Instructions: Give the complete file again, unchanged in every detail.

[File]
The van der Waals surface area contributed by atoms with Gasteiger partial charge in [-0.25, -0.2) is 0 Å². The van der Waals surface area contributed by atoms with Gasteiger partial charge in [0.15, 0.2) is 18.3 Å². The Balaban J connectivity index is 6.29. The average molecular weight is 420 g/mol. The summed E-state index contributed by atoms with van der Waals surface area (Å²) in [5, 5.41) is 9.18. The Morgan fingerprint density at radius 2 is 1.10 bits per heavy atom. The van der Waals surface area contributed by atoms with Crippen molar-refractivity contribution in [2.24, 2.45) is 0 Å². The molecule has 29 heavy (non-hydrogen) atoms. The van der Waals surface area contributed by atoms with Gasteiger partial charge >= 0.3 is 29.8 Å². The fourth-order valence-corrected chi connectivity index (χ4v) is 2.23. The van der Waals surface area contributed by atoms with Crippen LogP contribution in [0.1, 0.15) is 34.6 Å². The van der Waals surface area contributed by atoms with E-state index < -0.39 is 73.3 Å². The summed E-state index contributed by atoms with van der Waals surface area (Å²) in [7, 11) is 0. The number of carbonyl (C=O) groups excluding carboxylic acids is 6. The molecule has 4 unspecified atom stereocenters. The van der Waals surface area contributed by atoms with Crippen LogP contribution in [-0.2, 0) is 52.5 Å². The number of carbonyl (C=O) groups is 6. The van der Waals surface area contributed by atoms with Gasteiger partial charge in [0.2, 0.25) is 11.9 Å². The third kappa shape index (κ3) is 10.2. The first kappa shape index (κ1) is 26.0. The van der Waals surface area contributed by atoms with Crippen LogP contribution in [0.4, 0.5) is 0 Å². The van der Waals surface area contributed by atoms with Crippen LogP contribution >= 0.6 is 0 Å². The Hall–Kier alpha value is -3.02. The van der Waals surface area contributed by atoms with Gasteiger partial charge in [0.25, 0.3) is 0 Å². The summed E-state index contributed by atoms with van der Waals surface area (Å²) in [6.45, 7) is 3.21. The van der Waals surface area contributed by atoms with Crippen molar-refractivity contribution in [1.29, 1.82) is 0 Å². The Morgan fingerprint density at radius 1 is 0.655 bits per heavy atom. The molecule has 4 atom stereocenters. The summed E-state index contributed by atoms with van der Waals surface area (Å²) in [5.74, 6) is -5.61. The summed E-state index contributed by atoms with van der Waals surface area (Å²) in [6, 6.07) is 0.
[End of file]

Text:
The van der Waals surface area contributed by atoms with Gasteiger partial charge in [-0.25, -0.2) is 0 Å². The van der Waals surface area contributed by atoms with Gasteiger partial charge in [0.15, 0.2) is 18.3 Å². The Balaban J connectivity index is 6.29. The average molecular weight is 420 g/mol. The summed E-state index contributed by atoms with van der Waals surface area (Å²) in [5, 5.41) is 9.18. The Morgan fingerprint density at radius 2 is 1.10 bits per heavy atom. The van der Waals surface area contributed by atoms with Crippen molar-refractivity contribution in [2.24, 2.45) is 0 Å². The molecule has 29 heavy (non-hydrogen) atoms. The van der Waals surface area contributed by atoms with Gasteiger partial charge >= 0.3 is 29.8 Å². The fourth-order valence-corrected chi connectivity index (χ4v) is 2.23. The van der Waals surface area contributed by atoms with Crippen LogP contribution in [0.1, 0.15) is 34.6 Å². The van der Waals surface area contributed by atoms with E-state index < -0.39 is 73.3 Å². The summed E-state index contributed by atoms with van der Waals surface area (Å²) in [7, 11) is 0. The number of carbonyl (C=O) groups excluding carboxylic acids is 6. The molecule has 4 unspecified atom stereocenters. The van der Waals surface area contributed by atoms with Crippen LogP contribution in [-0.2, 0) is 52.5 Å². The number of carbonyl (C=O) groups is 6. The van der Waals surface area contributed by atoms with Gasteiger partial charge in [0.2, 0.25) is 11.9 Å². The third kappa shape index (κ3) is 10.2. The first kappa shape index (κ1) is 26.0. The van der Waals surface area contributed by atoms with Crippen LogP contribution in [0.4, 0.5) is 0 Å². The van der Waals surface area contributed by atoms with Crippen LogP contribution >= 0.6 is 0 Å². The Hall–Kier alpha value is -3.02. The van der Waals surface area contributed by atoms with Gasteiger partial charge in [0.25, 0.3) is 0 Å². The summed E-state index contributed by atoms with van der Waals surface area (Å²) in [6.45, 7) is 3.21. The van der Waals surface area contributed by atoms with Crippen molar-refractivity contribution in [1.29, 1.82) is 0 Å². The Morgan fingerprint density at radius 1 is 0.655 bits per heavy atom. The molecule has 4 atom stereocenters. The summed E-state index contributed by atoms with van der Waals surface area (Å²) in [5.74, 6) is -5.61. The summed E-state index contributed by atoms with van der Waals surface area (Å²) in [6, 6.07) is 0.